On defendant's motion for summary judgment.
Plaintiff union has instituted the current action to recover on behalf of member employees represented by it from defendant contractors the total unpaid amount of a wage rate raise from May 1, 1958 to August 12, 1958.
Defendant contractors now move to dismiss the suit on the ground that this court lacks jurisdiction, claiming that the National Labor Relations Board has exclusive jurisdiction of the subject matter, relying on briefs, admissions
and answers to interrogatories. No formal admissions made by the plaintiff have been filed. Plaintiff has filed a brief containing statements which may be considered admissions for the purpose of this motion. Plaintiff has answered interrogatories listing the names of 15 contractors, not including the defendants, who signed a new contract between May 1, 1958 and August 12, 1958 and had a contract with the union prior to that time. Plaintiff further admitted negotiating with Associated Contractors but did not recognize the group as an exclusive bargaining representative.
Plaintiff contends that for some time prior to May 1, 1958 defendants used a hiring hall to obtain carpenters and millwrights; that there is a custom in the industry that by so doing the plaintiff agreed to abide by the prevailing wage rates; that the prevailing rate became $3.80 on May 1, 1958, but defendants refused to pay the increase until after a strike on or about August 1, 1958. Plaintiff further contends that defendants agreed to pay the retroactive wages to all employees furnished to them through the hiring hall from May 1, 1958 to August 12, 1958.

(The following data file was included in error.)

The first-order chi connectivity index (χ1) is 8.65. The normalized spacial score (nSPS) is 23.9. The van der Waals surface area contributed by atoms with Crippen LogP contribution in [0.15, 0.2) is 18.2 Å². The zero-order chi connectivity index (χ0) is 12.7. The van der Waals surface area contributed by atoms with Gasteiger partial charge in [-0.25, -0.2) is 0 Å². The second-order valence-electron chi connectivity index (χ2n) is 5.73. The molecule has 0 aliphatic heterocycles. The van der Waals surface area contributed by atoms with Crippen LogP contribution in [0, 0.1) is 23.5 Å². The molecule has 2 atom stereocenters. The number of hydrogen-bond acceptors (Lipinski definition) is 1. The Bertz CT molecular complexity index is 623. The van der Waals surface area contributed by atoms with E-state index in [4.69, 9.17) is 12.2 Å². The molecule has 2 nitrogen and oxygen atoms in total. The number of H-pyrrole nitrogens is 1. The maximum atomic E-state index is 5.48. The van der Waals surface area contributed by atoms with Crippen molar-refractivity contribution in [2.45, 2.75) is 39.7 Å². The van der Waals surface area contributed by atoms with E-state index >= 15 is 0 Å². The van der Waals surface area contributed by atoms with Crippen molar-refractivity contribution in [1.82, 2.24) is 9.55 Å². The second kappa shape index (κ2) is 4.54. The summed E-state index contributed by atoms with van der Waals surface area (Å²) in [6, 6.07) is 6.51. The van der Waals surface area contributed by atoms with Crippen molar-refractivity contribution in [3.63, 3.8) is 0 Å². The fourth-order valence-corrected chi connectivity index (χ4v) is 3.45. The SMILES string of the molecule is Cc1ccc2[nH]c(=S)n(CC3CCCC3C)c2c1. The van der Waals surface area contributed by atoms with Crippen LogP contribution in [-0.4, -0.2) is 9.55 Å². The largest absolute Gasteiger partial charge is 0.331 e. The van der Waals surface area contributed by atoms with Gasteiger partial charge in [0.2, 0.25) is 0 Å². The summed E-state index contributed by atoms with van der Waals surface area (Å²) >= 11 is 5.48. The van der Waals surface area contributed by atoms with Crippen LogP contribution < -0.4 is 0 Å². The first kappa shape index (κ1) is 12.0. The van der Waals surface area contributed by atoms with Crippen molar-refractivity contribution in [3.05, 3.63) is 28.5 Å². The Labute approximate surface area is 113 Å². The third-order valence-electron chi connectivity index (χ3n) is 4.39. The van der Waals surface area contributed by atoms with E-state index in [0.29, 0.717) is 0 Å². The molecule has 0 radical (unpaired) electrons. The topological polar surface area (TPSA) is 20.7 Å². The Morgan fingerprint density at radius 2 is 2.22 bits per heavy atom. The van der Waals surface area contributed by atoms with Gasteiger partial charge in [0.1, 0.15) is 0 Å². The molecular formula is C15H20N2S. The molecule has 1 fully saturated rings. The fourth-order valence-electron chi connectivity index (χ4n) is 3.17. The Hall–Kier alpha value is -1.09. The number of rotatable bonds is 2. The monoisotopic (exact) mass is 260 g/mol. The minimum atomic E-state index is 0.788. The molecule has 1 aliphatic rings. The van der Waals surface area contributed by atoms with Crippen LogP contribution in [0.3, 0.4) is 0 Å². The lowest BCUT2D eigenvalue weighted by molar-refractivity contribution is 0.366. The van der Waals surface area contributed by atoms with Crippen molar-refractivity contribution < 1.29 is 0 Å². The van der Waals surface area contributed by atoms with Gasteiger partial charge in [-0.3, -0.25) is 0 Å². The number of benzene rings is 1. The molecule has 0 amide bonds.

Factually, it appears that plaintiff union had some contracts with individual contractors prior to May 1, 1958, on a $3.55 basis, but no written contract with the individual defendant contractors. While referred to as a collective bargaining agreement by plaintiff, actually it appears to be a series of individual contracts with 15 contractors. It does not appear that the union was the exclusive bargaining agent, either directly or through membership in Associated Contractors.
Defendants associated with defendant Riggs-Distler admit that prior to May 1, 1958 there existed a collective bargaining agreement in effect between the local union and the Associated Contractors of Monmouth and Ocean Counties, an employee bargaining group; that this agreement set the wage scale for carpenters at $3.55 an hour. The expiration date of the agreement was April 30, 1958. They contend that defendant contractors had no contract with
the local union and paid their carpenters $3.55 an hour because it was the prevailing rate in the area; that the plaintiff failed to give defendants notice of the proposed raise and failed to bargain; that plaintiff has no right to assert claims on behalf of its members, and that this court has no jurisdiction.
Defendants associated with Thomas Pagan, Inc. contend that there was no contract between the local union and the Associated Contractors of Monmouth and Ocean Counties, and refer to answers to interrogatories propounded by them, numbers 3, 4, and 7, wherein the union answers that it never recognized Associated Contractors as the exclusive bargaining agent. Further, that the pleadings show that no contract was made, but the issue is whether or not a contract was effected.
It is contended in plaintiff's brief, but not in the complaint or pretrial order, that prior to the expiration date of the existing contracts the local union served notice on all contractors, whether parties to the wage agreements with the local union or not, under the provisions of section 8(d)(4) of the Labor Management Relations ...